Patrolling Border, Sheriff Sees Immigrants' 'Determination'
Each week, Weekend Edition Sunday host Rachel Martin brings listeners an unexpected side of the news by talking with someone personally affected by the stories making headlines.
Tony Estrada is the sheriff of Santa Cruz County, Ariz., the poorest of all the border counties in the U.S. There are more than 1,000 Border Patrol Agents stationed in the county, which shares some 50 miles of border with Mexico.
Some parts of that border have a wall with steel barriers. But in rural parts of the county, the border is little more than a fence — in some cases, nothing at all. That makes Arizona vulnerable to a stream of illegal immigrants.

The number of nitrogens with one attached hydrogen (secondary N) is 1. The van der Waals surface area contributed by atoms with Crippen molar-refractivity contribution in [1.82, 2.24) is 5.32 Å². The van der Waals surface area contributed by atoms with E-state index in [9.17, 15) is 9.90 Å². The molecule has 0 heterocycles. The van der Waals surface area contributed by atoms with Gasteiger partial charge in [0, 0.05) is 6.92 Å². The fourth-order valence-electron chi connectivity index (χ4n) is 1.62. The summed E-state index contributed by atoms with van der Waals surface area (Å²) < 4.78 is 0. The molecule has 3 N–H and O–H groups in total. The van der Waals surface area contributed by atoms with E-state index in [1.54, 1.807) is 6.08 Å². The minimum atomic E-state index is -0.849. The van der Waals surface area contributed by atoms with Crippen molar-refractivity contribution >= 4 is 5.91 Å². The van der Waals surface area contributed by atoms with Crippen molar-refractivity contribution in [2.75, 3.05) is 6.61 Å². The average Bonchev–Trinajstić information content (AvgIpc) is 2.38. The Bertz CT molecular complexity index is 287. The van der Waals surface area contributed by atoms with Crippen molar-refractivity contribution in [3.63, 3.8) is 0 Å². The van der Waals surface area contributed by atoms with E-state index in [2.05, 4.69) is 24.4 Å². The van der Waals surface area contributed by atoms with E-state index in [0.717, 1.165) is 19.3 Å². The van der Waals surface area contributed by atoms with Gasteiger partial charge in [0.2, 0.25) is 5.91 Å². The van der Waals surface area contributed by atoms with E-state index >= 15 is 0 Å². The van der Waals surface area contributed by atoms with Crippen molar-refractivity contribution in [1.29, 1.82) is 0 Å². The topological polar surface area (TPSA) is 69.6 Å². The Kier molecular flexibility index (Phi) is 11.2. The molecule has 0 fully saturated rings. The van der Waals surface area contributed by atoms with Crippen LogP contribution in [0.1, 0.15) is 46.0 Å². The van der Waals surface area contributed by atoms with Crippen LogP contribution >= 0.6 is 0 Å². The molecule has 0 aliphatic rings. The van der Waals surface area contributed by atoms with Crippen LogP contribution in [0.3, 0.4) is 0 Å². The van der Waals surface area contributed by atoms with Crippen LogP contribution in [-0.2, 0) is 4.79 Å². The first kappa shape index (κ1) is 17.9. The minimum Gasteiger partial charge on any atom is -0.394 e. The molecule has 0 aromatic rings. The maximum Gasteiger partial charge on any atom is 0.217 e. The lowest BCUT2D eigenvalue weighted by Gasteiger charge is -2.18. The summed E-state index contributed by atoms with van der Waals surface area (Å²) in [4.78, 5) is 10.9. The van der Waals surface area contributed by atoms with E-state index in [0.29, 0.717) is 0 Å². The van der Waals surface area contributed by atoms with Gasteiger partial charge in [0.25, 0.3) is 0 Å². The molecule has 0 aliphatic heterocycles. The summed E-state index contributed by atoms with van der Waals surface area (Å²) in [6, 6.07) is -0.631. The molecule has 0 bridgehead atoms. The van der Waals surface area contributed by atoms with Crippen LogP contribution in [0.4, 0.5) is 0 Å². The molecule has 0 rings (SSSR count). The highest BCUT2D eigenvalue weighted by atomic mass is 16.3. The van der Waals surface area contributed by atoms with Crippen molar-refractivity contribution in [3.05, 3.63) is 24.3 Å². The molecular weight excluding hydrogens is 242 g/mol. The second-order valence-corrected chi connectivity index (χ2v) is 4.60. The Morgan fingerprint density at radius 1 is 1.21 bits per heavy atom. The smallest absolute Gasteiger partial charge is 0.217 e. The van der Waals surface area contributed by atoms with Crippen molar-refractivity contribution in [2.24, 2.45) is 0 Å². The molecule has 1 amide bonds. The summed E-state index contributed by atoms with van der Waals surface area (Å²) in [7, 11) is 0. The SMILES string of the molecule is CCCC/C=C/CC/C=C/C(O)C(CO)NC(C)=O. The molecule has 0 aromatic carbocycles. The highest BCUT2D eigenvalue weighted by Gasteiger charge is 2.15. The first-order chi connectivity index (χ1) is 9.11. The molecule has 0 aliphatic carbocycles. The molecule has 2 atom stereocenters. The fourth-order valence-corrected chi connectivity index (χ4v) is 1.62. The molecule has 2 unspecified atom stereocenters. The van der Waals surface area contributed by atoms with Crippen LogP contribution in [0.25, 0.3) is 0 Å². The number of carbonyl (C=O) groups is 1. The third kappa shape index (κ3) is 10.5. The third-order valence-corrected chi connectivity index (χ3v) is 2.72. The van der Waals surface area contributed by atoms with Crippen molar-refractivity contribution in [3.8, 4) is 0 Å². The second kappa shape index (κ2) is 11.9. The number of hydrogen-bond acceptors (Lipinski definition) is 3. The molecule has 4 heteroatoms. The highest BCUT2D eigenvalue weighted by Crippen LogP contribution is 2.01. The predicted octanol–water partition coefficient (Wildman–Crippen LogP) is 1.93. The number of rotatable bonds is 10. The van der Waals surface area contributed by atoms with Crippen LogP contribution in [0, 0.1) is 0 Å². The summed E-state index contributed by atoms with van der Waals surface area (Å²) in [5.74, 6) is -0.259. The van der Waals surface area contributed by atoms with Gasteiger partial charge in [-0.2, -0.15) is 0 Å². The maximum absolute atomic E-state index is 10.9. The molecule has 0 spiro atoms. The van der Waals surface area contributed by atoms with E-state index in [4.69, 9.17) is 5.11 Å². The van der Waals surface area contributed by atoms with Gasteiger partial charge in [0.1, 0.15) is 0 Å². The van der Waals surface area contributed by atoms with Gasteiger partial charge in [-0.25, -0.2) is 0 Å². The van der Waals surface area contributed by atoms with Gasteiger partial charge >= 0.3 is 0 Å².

Estrada, who came across the border with his family at age 1, talks to NPR's Rachel Martin about life on this geographic edge. He shares the complexity of immigration in the area and what kind of security issues he deals with.
"I don't want anybody to think that I am for illegal immigration because I think we all agree that people should come across this border legally. But the reality of it is that the majority — or a large number — of the people that are coming across are coming from extreme poverty. They have no paper trail. They have nothing that will ever give them the opportunity to get a visa or a permit."
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